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Deliver quality content at scale
Following a simple article structure helps writers deliver quality at scale.
I’m regularly publishing with Better Marketing, Startup, Ascent, and lately, off-medium outlets like Business Insider and even sharing my thoughts with Carol Roth’s website.
Here’s what helps deliver hundreds of articles a month.
Get the reader from point A to point B with as little fluff as possible.
- Find SEO questions
- Who are you writing for?
- Outline: Benefit? How-to? Examples? Conclusion?
- Read, watch, listen.
1. Find SEO questions (~7min)
I’m using Semrush, Moz, and Ahrefs to dig out real interest. SEO is less about finding the right keywords and more about finding the right people. SEO is people.
If you identify a strong search volume for the term “staycation” while writing about the camping sites in the UK, you may want to answer that question in your story. Quick keyword research should give you a general taste of what the broad audience wants to read about.
If your reader has a good experience consuming the content, Google will be your friend. Focus on delivering the good stuff.
2. Who are you writing for? (~3min)
Imagine your reader as a person. Please invite them for coffee and jot down a few key points about their interests. Do they live fast? Do they like fresh coffee in the morning? Do they lift weights? Are they a Medium subscriber?
Have a friendly meta-chat with an imaginary reader. Friendly chats translate to writing and help writers strike a conventional tone.
3. Article Template (~2min)
I used to sit behind a computer and just write with a vague sense of direction.
I had a general 3-act sonata structure in mind, which brings exposition, development, and recapitulation. Sonata is a great outline for a blog article. Introduce your topic in the exposition, explain the promise in the development, and recapitulate an altered version of the exposition. Boom. Your story is ready for editing rounds.
This general structure is fantastic, but it can be a vague outline for many writers.
This batch of questions halved the time it takes to write a story.
- What is the benefit for the reader? Start in the middle of the action. Share the benefit of your story and include one example of proof. Keep it under 200 words, if possible.
- What is the topic you’re writing about? Articles that start with the question of what often can come off as dull, and textbookish. Readers usually still want to know what is it they’re reading about.
- How to deliver the promise? Explain your ideas. Include actionable steps, offer examples, and sprinkle more stats, proving your point.
- What are reader takeaways? Focus on the benefit and results. Tie the story together with the main points from the introduction, and summarize the actionable steps.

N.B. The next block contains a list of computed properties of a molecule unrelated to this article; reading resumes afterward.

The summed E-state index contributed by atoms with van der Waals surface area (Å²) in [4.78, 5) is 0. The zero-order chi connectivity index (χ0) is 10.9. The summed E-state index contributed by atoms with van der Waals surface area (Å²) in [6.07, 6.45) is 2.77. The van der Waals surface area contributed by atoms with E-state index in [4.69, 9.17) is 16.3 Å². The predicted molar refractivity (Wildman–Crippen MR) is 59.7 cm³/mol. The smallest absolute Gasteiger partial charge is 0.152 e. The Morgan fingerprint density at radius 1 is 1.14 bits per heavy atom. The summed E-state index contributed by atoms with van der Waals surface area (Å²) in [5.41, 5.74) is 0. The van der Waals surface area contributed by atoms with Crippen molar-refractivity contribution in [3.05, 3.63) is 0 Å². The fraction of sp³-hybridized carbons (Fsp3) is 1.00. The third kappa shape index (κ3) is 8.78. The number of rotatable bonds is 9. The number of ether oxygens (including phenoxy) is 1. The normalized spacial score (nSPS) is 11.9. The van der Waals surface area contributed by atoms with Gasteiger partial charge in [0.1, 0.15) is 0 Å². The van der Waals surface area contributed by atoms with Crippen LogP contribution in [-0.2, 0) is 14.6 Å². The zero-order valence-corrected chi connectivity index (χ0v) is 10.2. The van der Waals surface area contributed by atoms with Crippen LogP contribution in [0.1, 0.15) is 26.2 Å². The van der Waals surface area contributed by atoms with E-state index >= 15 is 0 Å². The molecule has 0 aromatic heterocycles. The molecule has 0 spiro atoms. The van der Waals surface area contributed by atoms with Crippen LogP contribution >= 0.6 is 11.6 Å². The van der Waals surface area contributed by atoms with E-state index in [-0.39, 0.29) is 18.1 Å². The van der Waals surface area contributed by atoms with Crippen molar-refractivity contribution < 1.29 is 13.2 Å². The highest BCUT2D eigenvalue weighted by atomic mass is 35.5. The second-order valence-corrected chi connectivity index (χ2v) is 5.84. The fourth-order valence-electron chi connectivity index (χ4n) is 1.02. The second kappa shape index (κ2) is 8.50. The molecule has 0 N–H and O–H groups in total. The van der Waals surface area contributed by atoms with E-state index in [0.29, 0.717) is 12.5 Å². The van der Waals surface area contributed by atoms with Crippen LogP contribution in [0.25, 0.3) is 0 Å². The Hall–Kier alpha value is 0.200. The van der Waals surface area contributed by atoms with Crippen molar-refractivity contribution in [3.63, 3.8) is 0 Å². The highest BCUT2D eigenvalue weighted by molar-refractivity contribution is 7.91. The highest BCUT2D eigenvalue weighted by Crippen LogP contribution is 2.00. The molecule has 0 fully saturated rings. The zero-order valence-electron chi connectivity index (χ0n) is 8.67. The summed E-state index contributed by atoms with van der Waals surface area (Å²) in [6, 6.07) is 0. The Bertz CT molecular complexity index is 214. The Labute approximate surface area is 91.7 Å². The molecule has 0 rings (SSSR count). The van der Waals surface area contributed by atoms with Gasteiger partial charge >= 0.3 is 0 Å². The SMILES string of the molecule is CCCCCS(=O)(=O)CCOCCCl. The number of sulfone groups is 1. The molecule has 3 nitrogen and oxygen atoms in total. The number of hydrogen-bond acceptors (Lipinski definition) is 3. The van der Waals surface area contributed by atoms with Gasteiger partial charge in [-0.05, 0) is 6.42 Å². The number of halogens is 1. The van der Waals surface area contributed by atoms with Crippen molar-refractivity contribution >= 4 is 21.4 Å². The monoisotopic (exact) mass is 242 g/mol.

Write down the questions, and if you have any SEO questions, bum those inside too. Writing the questions down shouldn’t take long. Ideally, start with a document template.
4. Read, watch, listen (~15min)
Research is tricky. Internet is a distraction machine that will leave you binge-rewatching RuPaul's greatest moments, and you won’t even know how you got there. Beware. Self-discipline plays a key role in good research.
Individuals use limiting browsers and tossing your phone away helps. Walls and doors are fantastic productivity tools.
Take 15min for this step. Stay on top of your game, and don’t forget your objective — research template questions.
Google each question if you’re in a hurry. Otherwise, find interviews, read stories, watch YouTube, and even find podcasts. The best research comes from casual content consumption outside the writing research. You can refer back to a specific exchange from a podcast, video, or article when you’re researching a specific topic.
Your experience can is a great veil of inspiration.
Keep your tabs open, and find the core ideas and data. Quick research won’t be enough for many topics, but it works just fine for blog posts and content writing, especially if the writer is experienced in the topic.
5. Write the piece (~20min)
Writing ideas are boiling hot at this point. If I’m already familiar with the topic, I’ll start writing as soon as I jot down the questions. Otherwise, I'll get the initial data and start typing.
I can churn out a story only if two elements are present.
- I’m alone. “Shut the world out, “as Steven King says if I’m distracted, the story stales.
- And I’m not exhausted. My peak writing hours are in the morning and sometimes late at night. I’ll down one espresso and get on with it.
One morning coffee is my dose. If I have more than one coffee, I’m risking destroying my workflow and chatting to random people while making coffee. I’m a chatty guy. What can I do?
Once you finish the five steps, your first draft should be ready. Keep in mind that first drafts are usually not the work you want to send to your client or publish online.
Don’t be too hard on yourself
You could write a Pulitzer-prize story in 45minutes on certain days, and on other days, you won’t be able to pluck a solid idea with tweezers and a bottle of rum.
Some days suck, and that’s life. Find a way to mitigate the empty-void on downturns with a clear structure, and make sure you can always deliver on your promise.
Start your story with questions, and work your way to find answers.
You’ll have a professional draft in no time.
Written by yours truly, Toni Koraza
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